In Aleppo, cell phones are helping some desperate Syrians find clean water

The World
Free Syrian Army fighters snap a picture of an elderly man using a mobile phone in Old Aleppo, Syria.

Technology is changing how people survive in war zones. In Syria, smart phones, SIM cards, global positioning apps and social media enable some of the lucky to find food and clean water. 

For instance, when a water main broke in Aleppo in July, the International Committee of the Red Cross used Facebook to post a map of alternative sources for clean drinking water. Red Cross spokesman Pawel Krzysike says the response was overwhelming.  

"The people interacted. They consumed the information that we gave them, but also they engaged with us," Krzysiek says. "They shared it with their friends. Then they were sending us feedback via comments or by direct messages, both positive and negative, so we could adapt and adjust our responses."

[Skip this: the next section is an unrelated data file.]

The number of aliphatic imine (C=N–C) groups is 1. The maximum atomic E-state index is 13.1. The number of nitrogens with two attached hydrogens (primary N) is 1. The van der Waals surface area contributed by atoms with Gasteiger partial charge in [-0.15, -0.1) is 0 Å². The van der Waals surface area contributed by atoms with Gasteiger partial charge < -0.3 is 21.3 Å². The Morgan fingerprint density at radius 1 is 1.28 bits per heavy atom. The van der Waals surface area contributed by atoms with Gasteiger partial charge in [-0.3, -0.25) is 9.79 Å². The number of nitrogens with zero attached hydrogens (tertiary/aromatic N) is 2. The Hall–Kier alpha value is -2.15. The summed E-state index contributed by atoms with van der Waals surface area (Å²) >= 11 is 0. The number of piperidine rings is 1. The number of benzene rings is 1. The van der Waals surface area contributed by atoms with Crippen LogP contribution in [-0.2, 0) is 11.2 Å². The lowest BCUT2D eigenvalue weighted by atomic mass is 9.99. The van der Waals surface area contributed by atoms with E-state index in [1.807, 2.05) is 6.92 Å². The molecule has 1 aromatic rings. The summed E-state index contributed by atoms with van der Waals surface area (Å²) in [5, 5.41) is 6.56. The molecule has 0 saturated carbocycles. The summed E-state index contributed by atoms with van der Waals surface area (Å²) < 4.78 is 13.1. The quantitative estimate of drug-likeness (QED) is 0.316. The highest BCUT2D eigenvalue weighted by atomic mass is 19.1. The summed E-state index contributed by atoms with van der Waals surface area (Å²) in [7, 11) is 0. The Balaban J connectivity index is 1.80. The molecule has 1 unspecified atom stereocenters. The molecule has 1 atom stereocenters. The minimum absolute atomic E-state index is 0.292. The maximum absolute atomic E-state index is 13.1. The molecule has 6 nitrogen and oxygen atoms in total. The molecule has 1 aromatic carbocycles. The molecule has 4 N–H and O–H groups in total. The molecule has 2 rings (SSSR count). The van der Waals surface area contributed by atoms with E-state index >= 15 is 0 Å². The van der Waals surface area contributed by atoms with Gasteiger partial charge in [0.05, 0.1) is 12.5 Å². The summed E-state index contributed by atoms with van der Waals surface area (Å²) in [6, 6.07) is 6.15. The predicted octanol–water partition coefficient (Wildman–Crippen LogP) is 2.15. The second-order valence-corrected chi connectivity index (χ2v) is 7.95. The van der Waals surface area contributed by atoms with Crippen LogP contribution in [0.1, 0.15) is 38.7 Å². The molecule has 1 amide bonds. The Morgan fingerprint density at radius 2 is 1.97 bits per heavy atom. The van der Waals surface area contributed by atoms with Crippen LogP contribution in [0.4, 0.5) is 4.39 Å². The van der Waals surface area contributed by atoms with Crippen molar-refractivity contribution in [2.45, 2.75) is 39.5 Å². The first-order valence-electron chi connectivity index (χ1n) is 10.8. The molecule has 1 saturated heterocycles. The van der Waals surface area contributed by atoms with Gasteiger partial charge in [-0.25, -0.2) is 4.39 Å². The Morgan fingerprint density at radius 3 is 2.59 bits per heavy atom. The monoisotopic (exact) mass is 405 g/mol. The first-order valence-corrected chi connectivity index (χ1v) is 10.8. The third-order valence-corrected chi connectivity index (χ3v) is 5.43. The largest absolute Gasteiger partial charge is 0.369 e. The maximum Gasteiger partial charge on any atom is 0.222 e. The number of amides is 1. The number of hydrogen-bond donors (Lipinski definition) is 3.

Krzysike says Syrians alerted the Red Cross via Facebook to locales where water taps didn't work, and sought clarification about where boreholes had been tested and where water was safe for consumption. The Red Cross post with information on clean water in Aleppo reached some 140,000 people. 

Syrian government and rebel factions have been fighting for control of the northern city Aleppo for more than four years. 

Unicef estimates that two million of the city's residents now lack regular access to clean water, often because government or rebel fighters deliberately cut off water supplies. Children are frequently sent to fill jerry cans and bottles for extended families, despite the risks. Unicef reports that in recent weeks three children in the Aleppo area died while trying to collect water for their families. 

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